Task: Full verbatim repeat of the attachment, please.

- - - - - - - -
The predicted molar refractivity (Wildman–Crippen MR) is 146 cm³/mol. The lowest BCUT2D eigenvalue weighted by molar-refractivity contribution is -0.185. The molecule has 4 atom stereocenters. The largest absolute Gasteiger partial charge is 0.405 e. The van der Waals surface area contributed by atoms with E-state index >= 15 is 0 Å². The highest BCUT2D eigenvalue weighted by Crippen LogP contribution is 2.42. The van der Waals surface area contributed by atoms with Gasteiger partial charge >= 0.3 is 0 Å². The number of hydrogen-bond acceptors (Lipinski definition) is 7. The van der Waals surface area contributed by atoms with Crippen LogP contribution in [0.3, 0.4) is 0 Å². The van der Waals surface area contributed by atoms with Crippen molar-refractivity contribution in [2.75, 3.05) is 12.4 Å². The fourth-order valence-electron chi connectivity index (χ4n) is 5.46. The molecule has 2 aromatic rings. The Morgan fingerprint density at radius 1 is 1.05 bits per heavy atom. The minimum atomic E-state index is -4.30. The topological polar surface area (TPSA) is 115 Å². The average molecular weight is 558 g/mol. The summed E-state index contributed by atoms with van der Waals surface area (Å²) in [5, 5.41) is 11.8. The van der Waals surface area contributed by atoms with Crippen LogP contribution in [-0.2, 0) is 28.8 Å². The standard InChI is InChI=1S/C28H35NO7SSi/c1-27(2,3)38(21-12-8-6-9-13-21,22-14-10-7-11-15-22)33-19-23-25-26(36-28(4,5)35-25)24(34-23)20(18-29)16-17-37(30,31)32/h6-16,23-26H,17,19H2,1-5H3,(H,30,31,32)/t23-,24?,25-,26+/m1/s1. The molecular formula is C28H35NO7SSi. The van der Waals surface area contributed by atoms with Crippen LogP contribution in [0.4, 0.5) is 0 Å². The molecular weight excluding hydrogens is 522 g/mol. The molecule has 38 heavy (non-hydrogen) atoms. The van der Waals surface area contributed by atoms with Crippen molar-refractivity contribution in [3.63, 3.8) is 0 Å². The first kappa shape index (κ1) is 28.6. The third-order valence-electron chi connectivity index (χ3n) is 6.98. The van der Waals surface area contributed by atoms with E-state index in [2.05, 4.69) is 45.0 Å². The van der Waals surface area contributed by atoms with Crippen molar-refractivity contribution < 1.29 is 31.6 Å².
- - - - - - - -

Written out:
The predicted molar refractivity (Wildman–Crippen MR) is 146 cm³/mol. The lowest BCUT2D eigenvalue weighted by molar-refractivity contribution is -0.185. The molecule has 4 atom stereocenters. The largest absolute Gasteiger partial charge is 0.405 e. The van der Waals surface area contributed by atoms with E-state index >= 15 is 0 Å². The highest BCUT2D eigenvalue weighted by Crippen LogP contribution is 2.42. The van der Waals surface area contributed by atoms with Gasteiger partial charge >= 0.3 is 0 Å². The number of hydrogen-bond acceptors (Lipinski definition) is 7. The van der Waals surface area contributed by atoms with Crippen LogP contribution in [0.3, 0.4) is 0 Å². The van der Waals surface area contributed by atoms with Crippen molar-refractivity contribution in [2.75, 3.05) is 12.4 Å². The fourth-order valence-electron chi connectivity index (χ4n) is 5.46. The molecule has 2 aromatic rings. The Morgan fingerprint density at radius 1 is 1.05 bits per heavy atom. The minimum atomic E-state index is -4.30. The topological polar surface area (TPSA) is 115 Å². The average molecular weight is 558 g/mol. The summed E-state index contributed by atoms with van der Waals surface area (Å²) in [5, 5.41) is 11.8. The van der Waals surface area contributed by atoms with Crippen LogP contribution in [-0.2, 0) is 28.8 Å². The standard InChI is InChI=1S/C28H35NO7SSi/c1-27(2,3)38(21-12-8-6-9-13-21,22-14-10-7-11-15-22)33-19-23-25-26(36-28(4,5)35-25)24(34-23)20(18-29)16-17-37(30,31)32/h6-16,23-26H,17,19H2,1-5H3,(H,30,31,32)/t23-,24?,25-,26+/m1/s1. The molecular formula is C28H35NO7SSi. The van der Waals surface area contributed by atoms with Crippen LogP contribution in [0.4, 0.5) is 0 Å². The molecular weight excluding hydrogens is 522 g/mol. The molecule has 38 heavy (non-hydrogen) atoms. The van der Waals surface area contributed by atoms with Crippen molar-refractivity contribution in [3.63, 3.8) is 0 Å². The first kappa shape index (κ1) is 28.6. The third-order valence-electron chi connectivity index (χ3n) is 6.98. The van der Waals surface area contributed by atoms with E-state index in [2.05, 4.69) is 45.0 Å². The van der Waals surface area contributed by atoms with Crippen molar-refractivity contribution < 1.29 is 31.6 Å².